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The week’s critic wrangle: “Waitress,” “Away From Her.”

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+ "Waitress": What would have happened if Adrienne Shelly‘s final film were a stinker? Most likely, it would have managed only a negligible release, and most critics would have been able to avert their gaze and avoid trashing the work of the recently murdered. Fortunately, "Waitress" is good, or at least good enough, slender and sweet-natured enough to attract reviews ranging from glowing to ruefully approving. "Waitress is a wee romantic charmer, a delectable Dixie screwball romp that never loses its spry sense of discovery," writes Owen Gleiberman at Entertainment Weekly, adding that "the movie is always high-spirited, but it’s also wistful, sexy, and melancholy." A.O. Scott at the New York Times goes on:

It is not so much that Ms. Shelly has banished realism from her story, but rather that she has tamed and shaped it, finding a perfect, difficult-to-achieve balance of enchantment and plausibility. The story, in which resilience is rewarded, and meanness is banished, is comforting without feeling unduly sentimental, thanks to its mood of easygoing, tolerant honesty.

Scott also points out that the extramarital affair between Keri Russell‘s Jenna and Nathan Fillion‘s Dr. Pomatter is "a rare example of movie adultery (he’s married too) without punishment or apology, and it works because both actors are so darn likable."

Stephanie Zacharek at Salon allows that "it takes a while for this ultimately sweet little picture to find its footing: At first, it’s all a bit too sweet." Eventually, though "[t]he picture’s off-kilter rhythms ultimately keep it from being too treacly, and its spirit of optimistic negativity doesn’t hurt, either." Nathan Lee at the Village Voice has some elegantly phrased concerns about the film’s set up ("Could someone pass me the barf bucket?") but is pleasantly surprised: "Waitress makes palatable everything repellent about American independent movies of the Sundance smash type. There’s a fine line between crowd-pleaser and crime against cinema, and to my mind this guileless romcom largely stays the course." At the LA Weekly, Ella Taylor finds the film less memorable than the lurid real-life events that preceded its release, but does like how, "[w]ashed in a honeyed 1950s glow, Waitress has a mildly puckish way with outlandish baked goods and pert dialogue." At Slant, Ed Gonzalez is lukewarm on the film, but does writes that though "Predictably scripted, the film also impresses with its flurry of very funny one-liners and excellent performances, from Andy Griffith as Old Joe to Shelly herself as a waitress who works at the man’s pie diner."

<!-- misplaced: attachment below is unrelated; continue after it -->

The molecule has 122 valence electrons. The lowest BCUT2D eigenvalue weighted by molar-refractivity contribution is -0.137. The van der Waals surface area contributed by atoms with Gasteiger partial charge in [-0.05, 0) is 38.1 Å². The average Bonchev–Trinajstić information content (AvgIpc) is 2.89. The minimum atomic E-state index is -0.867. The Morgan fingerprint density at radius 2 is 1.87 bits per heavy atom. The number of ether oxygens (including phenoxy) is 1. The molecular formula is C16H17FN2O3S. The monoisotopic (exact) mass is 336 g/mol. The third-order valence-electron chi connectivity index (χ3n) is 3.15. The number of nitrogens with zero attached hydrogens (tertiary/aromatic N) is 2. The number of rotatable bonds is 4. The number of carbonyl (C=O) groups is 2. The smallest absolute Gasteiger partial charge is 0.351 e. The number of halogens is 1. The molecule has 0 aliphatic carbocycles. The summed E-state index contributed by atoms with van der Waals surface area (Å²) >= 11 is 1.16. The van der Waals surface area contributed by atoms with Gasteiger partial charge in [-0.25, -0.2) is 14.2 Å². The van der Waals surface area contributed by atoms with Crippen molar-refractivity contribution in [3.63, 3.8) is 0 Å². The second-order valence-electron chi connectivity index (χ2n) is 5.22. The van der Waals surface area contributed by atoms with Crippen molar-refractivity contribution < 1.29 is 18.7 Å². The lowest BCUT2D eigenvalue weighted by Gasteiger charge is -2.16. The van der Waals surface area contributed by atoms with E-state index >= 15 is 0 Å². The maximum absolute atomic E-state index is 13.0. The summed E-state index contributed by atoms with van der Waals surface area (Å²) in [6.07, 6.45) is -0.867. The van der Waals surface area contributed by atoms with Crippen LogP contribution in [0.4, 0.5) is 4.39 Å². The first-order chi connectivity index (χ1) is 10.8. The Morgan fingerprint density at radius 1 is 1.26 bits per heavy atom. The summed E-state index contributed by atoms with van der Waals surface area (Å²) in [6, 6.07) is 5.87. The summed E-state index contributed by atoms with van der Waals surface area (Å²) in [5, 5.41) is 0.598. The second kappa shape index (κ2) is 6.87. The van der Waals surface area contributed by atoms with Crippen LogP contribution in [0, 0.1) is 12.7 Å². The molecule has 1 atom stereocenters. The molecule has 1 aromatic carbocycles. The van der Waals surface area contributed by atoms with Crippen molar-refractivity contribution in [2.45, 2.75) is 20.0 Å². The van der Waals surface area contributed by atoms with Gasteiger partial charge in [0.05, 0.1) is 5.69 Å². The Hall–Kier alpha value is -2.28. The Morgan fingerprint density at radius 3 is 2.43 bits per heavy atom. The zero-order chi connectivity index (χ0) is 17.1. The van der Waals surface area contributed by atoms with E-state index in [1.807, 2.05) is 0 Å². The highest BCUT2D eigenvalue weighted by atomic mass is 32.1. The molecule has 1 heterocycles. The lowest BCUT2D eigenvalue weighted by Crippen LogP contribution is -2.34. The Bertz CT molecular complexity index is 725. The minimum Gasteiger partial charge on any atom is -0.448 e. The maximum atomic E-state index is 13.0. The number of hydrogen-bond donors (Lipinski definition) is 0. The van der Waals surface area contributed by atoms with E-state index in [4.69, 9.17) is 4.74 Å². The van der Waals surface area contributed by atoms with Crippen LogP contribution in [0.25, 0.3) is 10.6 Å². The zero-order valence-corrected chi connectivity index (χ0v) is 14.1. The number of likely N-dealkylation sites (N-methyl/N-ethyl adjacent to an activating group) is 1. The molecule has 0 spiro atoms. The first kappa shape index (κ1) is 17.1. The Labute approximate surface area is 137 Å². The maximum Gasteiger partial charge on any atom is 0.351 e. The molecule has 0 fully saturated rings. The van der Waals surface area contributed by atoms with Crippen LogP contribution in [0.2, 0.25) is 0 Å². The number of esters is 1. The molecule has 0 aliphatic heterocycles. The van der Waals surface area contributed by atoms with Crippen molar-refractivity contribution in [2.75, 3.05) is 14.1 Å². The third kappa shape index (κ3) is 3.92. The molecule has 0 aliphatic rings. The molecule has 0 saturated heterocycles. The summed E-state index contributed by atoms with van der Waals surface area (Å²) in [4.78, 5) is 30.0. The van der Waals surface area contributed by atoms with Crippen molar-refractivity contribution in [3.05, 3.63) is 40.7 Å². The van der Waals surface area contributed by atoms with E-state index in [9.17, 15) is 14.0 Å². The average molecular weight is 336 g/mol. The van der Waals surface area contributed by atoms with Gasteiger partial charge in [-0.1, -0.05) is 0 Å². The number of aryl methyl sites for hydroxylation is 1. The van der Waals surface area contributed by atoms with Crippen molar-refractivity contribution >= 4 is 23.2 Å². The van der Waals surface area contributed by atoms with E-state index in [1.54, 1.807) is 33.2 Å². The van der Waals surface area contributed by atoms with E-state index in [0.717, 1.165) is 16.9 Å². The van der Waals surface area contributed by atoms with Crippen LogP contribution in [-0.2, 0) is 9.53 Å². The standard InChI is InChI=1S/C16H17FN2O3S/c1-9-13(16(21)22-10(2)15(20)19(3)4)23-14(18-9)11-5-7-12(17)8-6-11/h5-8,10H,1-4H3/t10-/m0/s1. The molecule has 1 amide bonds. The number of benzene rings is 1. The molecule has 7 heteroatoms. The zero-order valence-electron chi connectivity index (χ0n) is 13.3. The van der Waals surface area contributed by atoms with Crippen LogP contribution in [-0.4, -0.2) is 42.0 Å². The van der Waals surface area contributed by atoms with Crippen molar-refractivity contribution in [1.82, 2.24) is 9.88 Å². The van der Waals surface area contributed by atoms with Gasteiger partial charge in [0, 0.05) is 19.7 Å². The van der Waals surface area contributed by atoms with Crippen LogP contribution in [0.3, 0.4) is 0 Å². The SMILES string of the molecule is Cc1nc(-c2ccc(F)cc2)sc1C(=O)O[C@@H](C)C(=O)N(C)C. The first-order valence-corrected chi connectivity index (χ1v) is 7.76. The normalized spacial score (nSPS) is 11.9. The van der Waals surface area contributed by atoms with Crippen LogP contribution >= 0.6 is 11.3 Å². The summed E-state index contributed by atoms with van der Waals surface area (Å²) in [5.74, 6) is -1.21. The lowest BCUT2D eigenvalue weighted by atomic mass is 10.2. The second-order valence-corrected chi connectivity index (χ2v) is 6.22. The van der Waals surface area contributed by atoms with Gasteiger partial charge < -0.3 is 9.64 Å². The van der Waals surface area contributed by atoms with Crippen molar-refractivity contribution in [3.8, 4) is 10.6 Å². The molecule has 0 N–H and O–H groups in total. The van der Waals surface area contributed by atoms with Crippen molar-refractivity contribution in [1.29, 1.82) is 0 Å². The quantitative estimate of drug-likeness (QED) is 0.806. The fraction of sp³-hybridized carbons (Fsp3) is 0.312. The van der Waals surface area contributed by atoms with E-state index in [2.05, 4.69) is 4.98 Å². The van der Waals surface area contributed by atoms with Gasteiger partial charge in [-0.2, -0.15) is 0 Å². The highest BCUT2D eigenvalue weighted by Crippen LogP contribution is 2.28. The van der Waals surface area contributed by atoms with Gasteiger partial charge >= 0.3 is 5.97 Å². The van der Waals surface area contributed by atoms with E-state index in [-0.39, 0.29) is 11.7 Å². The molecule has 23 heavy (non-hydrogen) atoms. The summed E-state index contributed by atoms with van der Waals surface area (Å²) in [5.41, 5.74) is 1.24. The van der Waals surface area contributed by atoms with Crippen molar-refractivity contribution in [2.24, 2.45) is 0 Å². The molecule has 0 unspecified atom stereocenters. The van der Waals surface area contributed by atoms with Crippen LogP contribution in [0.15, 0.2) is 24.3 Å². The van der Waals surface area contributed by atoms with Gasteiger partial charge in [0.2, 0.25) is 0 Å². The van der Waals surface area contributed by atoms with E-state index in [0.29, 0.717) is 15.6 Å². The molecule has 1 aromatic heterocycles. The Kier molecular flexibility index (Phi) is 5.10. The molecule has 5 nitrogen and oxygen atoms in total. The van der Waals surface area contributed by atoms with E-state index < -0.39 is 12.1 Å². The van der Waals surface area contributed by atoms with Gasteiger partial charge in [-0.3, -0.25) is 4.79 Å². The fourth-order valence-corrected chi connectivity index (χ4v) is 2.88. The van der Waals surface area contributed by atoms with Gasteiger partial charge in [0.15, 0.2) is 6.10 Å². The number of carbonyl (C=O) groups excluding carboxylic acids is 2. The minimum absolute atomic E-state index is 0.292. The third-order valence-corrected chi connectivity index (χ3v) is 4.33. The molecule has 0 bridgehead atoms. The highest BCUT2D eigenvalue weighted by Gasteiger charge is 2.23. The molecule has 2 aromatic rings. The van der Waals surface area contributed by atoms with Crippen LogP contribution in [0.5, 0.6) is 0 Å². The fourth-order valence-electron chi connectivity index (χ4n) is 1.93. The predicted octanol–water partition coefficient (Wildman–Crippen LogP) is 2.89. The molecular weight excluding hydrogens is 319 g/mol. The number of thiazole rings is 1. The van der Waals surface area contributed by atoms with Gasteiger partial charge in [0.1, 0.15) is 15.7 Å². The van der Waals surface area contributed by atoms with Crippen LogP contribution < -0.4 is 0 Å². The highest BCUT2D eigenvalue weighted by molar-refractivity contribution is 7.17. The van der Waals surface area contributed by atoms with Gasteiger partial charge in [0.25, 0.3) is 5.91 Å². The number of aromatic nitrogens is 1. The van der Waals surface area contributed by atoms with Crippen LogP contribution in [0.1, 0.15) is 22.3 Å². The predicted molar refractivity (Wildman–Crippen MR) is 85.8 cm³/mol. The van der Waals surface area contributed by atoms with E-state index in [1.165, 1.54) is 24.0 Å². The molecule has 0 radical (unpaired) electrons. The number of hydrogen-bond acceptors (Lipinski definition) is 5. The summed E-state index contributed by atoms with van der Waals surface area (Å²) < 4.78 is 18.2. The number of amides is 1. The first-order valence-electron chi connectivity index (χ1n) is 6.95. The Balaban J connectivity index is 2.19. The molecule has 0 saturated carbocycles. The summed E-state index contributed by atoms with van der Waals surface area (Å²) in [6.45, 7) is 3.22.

"Because the movie is so hit-and-miss," muses David Edelstein at New York, "I kept getting thrown out of it and returning to thoughts of its maker—of what must have been her busy inner life, her evident joy in making movies, and her potential, down the road, to develop an authentic American voice and make wonderful screwball farces." Dana Stevens at Slate writes that:

Waitress is, by any reasonable standard, a fairly mediocre movie. But the two facts, that of Shelly’s death and of the movie’s release, are inextricable from one another; there’s no way to separate them from each other, and no reason to. When you watch Waitress, you’re also watching a meta-movie about Shelly’s brutal end, and the spirit that bursts from every corner of this overcrowded movie is so genuinely warm that trashing it feels like panning a so-so baton-twirling performance at the church talent show.

Keith Phipps at the Onion AV Club expresses similar sentiments: "It’s an imperfect film, but it’s the kind of imperfect film of which it would be nice to have seen Shelly make more."


The spark of life.+ "Away From Her": Actress Sarah Polley makes an unconventional directorial debut for a 20-something in this story of a marriage in its twilight (and Alzheimer’s-beset) years. Our thoughts from Sundance are here; the critics are universally fond, verging on ecstatic with regards to Julie Christie‘s performance and still-luminous beauty. "Polley’s got a devastating hook in her crystalline feature debut ‘Away from Her,’" writes Michael Koresky at indieWIRE. "[A]s Christie’s Alzheimer’s-afflicted Fiona slowly slips away from her husband Grant (Gordon Pinsent), she’s also gradually fading from us, viewers, lovers of her vivaciousness, her glamour that never overshadowed her wisdom." Armond White at the New York Press adds that "Away From Her expands from its tragic tearjerker basis to be a movie
about the complexity of love and passion and sacrifice. Fiona and
Gordon’s story is scaled for modest, realistic effect, but Christie
makes it fascinating, almost mythic."